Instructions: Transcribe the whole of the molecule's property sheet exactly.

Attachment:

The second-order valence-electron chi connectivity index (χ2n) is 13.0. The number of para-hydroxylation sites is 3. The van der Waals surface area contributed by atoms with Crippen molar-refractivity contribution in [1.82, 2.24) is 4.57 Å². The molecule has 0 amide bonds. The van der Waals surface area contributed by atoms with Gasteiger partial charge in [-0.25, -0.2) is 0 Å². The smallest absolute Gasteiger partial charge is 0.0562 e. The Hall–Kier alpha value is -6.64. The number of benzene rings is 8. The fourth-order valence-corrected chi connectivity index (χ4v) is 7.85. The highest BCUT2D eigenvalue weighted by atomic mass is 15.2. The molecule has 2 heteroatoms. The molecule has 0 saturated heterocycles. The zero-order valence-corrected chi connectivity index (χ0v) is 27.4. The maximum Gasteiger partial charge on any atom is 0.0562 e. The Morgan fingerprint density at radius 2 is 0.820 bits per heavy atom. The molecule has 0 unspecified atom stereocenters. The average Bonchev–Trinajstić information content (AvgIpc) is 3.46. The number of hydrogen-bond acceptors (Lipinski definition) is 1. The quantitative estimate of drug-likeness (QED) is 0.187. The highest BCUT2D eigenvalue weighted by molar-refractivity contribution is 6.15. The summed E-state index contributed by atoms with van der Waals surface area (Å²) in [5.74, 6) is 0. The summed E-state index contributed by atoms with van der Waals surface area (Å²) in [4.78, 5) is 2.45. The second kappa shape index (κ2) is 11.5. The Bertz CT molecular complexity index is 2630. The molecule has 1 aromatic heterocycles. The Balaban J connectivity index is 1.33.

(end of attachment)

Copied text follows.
The second-order valence-electron chi connectivity index (χ2n) is 13.0. The number of para-hydroxylation sites is 3. The van der Waals surface area contributed by atoms with Crippen molar-refractivity contribution in [1.82, 2.24) is 4.57 Å². The molecule has 0 amide bonds. The van der Waals surface area contributed by atoms with Gasteiger partial charge in [-0.25, -0.2) is 0 Å². The smallest absolute Gasteiger partial charge is 0.0562 e. The Hall–Kier alpha value is -6.64. The number of benzene rings is 8. The fourth-order valence-corrected chi connectivity index (χ4v) is 7.85. The highest BCUT2D eigenvalue weighted by atomic mass is 15.2. The molecule has 2 heteroatoms. The molecule has 0 saturated heterocycles. The zero-order valence-corrected chi connectivity index (χ0v) is 27.4. The maximum Gasteiger partial charge on any atom is 0.0562 e. The Morgan fingerprint density at radius 2 is 0.820 bits per heavy atom. The molecule has 0 unspecified atom stereocenters. The average Bonchev–Trinajstić information content (AvgIpc) is 3.46. The number of hydrogen-bond acceptors (Lipinski definition) is 1. The quantitative estimate of drug-likeness (QED) is 0.187. The highest BCUT2D eigenvalue weighted by molar-refractivity contribution is 6.15. The summed E-state index contributed by atoms with van der Waals surface area (Å²) in [5.74, 6) is 0. The summed E-state index contributed by atoms with van der Waals surface area (Å²) in [4.78, 5) is 2.45. The second kappa shape index (κ2) is 11.5. The Bertz CT molecular complexity index is 2630. The molecule has 1 aromatic heterocycles. The Balaban J connectivity index is 1.33.